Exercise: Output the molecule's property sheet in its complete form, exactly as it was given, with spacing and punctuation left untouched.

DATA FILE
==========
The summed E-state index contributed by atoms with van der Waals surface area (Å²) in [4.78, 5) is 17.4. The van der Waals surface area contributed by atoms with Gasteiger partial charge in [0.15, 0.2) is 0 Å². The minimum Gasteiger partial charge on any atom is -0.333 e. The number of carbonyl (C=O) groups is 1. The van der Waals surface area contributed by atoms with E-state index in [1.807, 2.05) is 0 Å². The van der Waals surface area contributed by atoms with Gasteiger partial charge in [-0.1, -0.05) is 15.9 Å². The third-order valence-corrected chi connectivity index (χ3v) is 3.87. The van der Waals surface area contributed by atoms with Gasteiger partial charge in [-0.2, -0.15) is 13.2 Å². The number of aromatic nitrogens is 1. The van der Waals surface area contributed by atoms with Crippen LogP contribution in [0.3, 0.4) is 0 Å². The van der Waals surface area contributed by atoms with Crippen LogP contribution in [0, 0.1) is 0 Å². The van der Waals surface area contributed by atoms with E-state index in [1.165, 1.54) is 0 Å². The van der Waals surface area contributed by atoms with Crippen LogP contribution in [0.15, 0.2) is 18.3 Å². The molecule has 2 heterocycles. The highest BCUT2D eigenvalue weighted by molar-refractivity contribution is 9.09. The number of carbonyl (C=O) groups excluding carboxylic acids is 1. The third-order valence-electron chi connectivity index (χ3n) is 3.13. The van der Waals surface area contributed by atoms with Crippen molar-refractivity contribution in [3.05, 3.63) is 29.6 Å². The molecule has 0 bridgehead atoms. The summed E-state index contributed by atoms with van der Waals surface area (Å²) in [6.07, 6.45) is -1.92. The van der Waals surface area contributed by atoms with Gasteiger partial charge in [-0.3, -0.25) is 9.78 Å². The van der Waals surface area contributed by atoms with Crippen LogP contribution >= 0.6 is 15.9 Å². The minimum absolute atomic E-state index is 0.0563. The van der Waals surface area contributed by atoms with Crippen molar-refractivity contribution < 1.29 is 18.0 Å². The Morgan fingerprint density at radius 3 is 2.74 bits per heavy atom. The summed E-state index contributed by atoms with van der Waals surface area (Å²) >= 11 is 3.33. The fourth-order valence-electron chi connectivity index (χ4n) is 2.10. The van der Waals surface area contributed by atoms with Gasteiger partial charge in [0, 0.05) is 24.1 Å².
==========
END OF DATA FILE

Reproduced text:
The summed E-state index contributed by atoms with van der Waals surface area (Å²) in [4.78, 5) is 17.4. The van der Waals surface area contributed by atoms with Gasteiger partial charge in [0.15, 0.2) is 0 Å². The minimum Gasteiger partial charge on any atom is -0.333 e. The number of carbonyl (C=O) groups is 1. The van der Waals surface area contributed by atoms with E-state index in [1.807, 2.05) is 0 Å². The van der Waals surface area contributed by atoms with Gasteiger partial charge in [-0.1, -0.05) is 15.9 Å². The third-order valence-corrected chi connectivity index (χ3v) is 3.87. The van der Waals surface area contributed by atoms with Gasteiger partial charge in [-0.2, -0.15) is 13.2 Å². The number of aromatic nitrogens is 1. The van der Waals surface area contributed by atoms with Crippen LogP contribution in [0.3, 0.4) is 0 Å². The van der Waals surface area contributed by atoms with Crippen LogP contribution in [0, 0.1) is 0 Å². The van der Waals surface area contributed by atoms with E-state index in [1.165, 1.54) is 0 Å². The van der Waals surface area contributed by atoms with Crippen LogP contribution in [0.15, 0.2) is 18.3 Å². The molecule has 2 heterocycles. The highest BCUT2D eigenvalue weighted by molar-refractivity contribution is 9.09. The number of carbonyl (C=O) groups excluding carboxylic acids is 1. The third-order valence-electron chi connectivity index (χ3n) is 3.13. The van der Waals surface area contributed by atoms with Crippen molar-refractivity contribution in [3.05, 3.63) is 29.6 Å². The molecule has 0 bridgehead atoms. The summed E-state index contributed by atoms with van der Waals surface area (Å²) in [6.07, 6.45) is -1.92. The van der Waals surface area contributed by atoms with Gasteiger partial charge in [-0.3, -0.25) is 9.78 Å². The van der Waals surface area contributed by atoms with Crippen LogP contribution >= 0.6 is 15.9 Å². The minimum absolute atomic E-state index is 0.0563. The van der Waals surface area contributed by atoms with Crippen molar-refractivity contribution < 1.29 is 18.0 Å². The Morgan fingerprint density at radius 3 is 2.74 bits per heavy atom. The summed E-state index contributed by atoms with van der Waals surface area (Å²) >= 11 is 3.33. The fourth-order valence-electron chi connectivity index (χ4n) is 2.10. The van der Waals surface area contributed by atoms with Gasteiger partial charge in [0, 0.05) is 24.1 Å².